Ferdinand Kuemmeth

Ferdinand Kuemmeth


Ferdinand Kuemmeth is Professor in Experimental Condensed Matter Physics at the Niels Bohr Institute (NBI). Pioneering spin-orbit coupling in nanostructures, he obtained his PhD at Cornell University under guidance of Prof. Daniel C. Ralph in 2007. After his postdoc with Prof. Charles Marcus in Boston he served as Research Associate at Harvard University before he moved to University of Copenhagen to help build the Center for Quantum Devices, an excellence center established 2012-2023 by the National Danish Research Foundation. 

In 2016 Kuemmeth founded QDevil, a quantum electronics hardware company located in Copenhagen. As CTO, Kuemmeth leveraged support through the European Innovation Council (EiC) and the Innovation Fund Denmark (IFD) to mature the quickly growing company into an internationally trusted partner of quantum technology research labs around the world, both academic and industrial. His innovative approach to research and education at the intersection of fundamental condensed matter physics and applied quantum technologies was recognized in 2019 by the university’s SCIENCE business award. Kuemmeth also serves as Principal Scientist at Quantum Machines, which QDevil joined in 2022, becoming one of the largest high-tech companies that are entirely focused on quantum control.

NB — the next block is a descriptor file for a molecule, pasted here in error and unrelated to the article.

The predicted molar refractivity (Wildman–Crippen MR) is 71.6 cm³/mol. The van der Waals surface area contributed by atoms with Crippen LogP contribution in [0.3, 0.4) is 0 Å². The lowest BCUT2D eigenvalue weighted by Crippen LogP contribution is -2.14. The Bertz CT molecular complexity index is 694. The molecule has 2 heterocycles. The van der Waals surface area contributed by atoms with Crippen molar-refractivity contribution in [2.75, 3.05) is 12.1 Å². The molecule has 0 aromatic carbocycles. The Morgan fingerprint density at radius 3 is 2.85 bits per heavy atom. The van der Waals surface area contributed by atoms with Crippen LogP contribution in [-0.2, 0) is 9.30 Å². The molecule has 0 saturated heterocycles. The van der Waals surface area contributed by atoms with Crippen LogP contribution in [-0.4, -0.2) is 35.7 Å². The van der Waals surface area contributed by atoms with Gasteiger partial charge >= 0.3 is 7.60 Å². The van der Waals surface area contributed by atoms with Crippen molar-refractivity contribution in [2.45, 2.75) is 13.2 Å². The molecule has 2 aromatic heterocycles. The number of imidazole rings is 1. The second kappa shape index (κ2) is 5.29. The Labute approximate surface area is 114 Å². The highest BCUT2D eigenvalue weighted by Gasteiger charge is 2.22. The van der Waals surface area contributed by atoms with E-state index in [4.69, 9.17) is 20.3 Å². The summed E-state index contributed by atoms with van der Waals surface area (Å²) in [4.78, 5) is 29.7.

At the Niels Bohr Institute, Kuemmeth leads a research group on semiconducting and superconducting quantum devices, including quantum dots, spin qubits, superconducting resonators and encoded qubits. Since the foundation of the Center for Quantum Devices in 2012, Kuemmeth has steadily advanced the cutting edge of NBI’s research and educational capabilities, specifically in the areas of condensed matter quantum transport measurements and the development of solid-state qubits. His innovative low-temperature techniques have advanced quantum science around the world, recognized by the 2024 Technology Transfer Prize of the German Physical Society. Prof. Kuemmeth’s overarching goal is to understand and proliferate the interplay of semiconductors and superconductivity in low-dimensional systems, and harness the resulting spin-electronic properties for quantum information applications.

Find out more about Ferdinand Kuemmeth’s activities by exploring links posted HERE


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